April 15, 2017
The Blue Jay is a clever North American bird. Although the population of Blue Jays in the eastern US declined after industrialization, they eventually adapted and learned to survive in urban environments. They even expanded their range throughout the midwest. Without even seeing a Blue Jay, their loud squawking is recognizable. Blue Jays are omnivorous, mostly consisting of nuts, seeds and fruit in their diet, they also can eat insects and sometimes rodents.
My birdfeeders are not big enough for the Blue Jay, but sometimes they make a cameo appearance. When they do, it is treat to see them.
Happy Easter and Happy Passover all !
December 10, 2015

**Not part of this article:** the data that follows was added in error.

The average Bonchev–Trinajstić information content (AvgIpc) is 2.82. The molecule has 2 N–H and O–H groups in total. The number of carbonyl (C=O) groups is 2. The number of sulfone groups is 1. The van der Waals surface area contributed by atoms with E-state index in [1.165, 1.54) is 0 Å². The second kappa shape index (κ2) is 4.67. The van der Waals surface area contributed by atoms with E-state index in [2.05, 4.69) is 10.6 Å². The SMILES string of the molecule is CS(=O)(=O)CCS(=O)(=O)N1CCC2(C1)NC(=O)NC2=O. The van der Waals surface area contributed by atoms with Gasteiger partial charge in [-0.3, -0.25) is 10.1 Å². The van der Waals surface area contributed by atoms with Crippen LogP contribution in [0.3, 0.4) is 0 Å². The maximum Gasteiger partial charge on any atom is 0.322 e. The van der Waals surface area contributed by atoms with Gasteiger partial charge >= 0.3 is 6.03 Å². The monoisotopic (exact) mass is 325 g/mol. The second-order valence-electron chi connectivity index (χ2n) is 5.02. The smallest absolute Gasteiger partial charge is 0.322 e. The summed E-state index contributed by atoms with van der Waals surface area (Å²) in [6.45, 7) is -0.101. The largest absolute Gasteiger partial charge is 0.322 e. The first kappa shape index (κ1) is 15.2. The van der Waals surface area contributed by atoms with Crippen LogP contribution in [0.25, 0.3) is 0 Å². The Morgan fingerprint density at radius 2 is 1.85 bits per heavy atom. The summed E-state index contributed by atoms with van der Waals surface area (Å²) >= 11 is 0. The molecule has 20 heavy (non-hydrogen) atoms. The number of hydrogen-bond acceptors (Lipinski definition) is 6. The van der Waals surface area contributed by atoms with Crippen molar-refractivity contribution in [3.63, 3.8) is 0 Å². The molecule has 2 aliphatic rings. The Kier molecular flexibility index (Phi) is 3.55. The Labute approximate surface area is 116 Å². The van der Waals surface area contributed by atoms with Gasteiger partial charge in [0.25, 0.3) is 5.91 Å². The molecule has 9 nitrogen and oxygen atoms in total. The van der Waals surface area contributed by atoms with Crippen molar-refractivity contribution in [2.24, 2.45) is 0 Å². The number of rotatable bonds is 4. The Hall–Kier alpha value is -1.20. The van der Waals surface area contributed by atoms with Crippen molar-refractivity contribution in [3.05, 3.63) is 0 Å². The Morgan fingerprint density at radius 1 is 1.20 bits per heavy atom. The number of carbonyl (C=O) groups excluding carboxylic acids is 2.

I did this illustration in watercolour medium. It was fun to do because of all the sandy texture that had to go into it. I wanted to capture the footprints as if they were made recently, hence the sharp nail marks and defined foot pads.
These track imprints in the sand belong to an Allosaurus, or a bipedal theropod, from the Late Jurassic age. The Allosaurus is a carnivorous dinosaur much like its cousin the Tyrannosaurus Rex. All theropods had bird-like clawed feet although their legs were very strong and muscular to chase prey down.
November 6, 2014
I used to think that all birds fly south for the winter, but since I started hanging a bird feeder, I learned that there are certain birds that stick around even through the winter. One of those birds is the Cardinal.
If you are an avid bird watcher or animal lover, hanging feeders can be addicting, not to mention birds start relying on you as a source for food in their daily routine. Displayed just outside my window, I have three kinds feeders – a seed dispenser, a thistle bag and a suet cage, so that I can observe a diverse group of visiting songbirds.
In the spirit of season, this is my little sketch of a cardinal on an Autumn tree.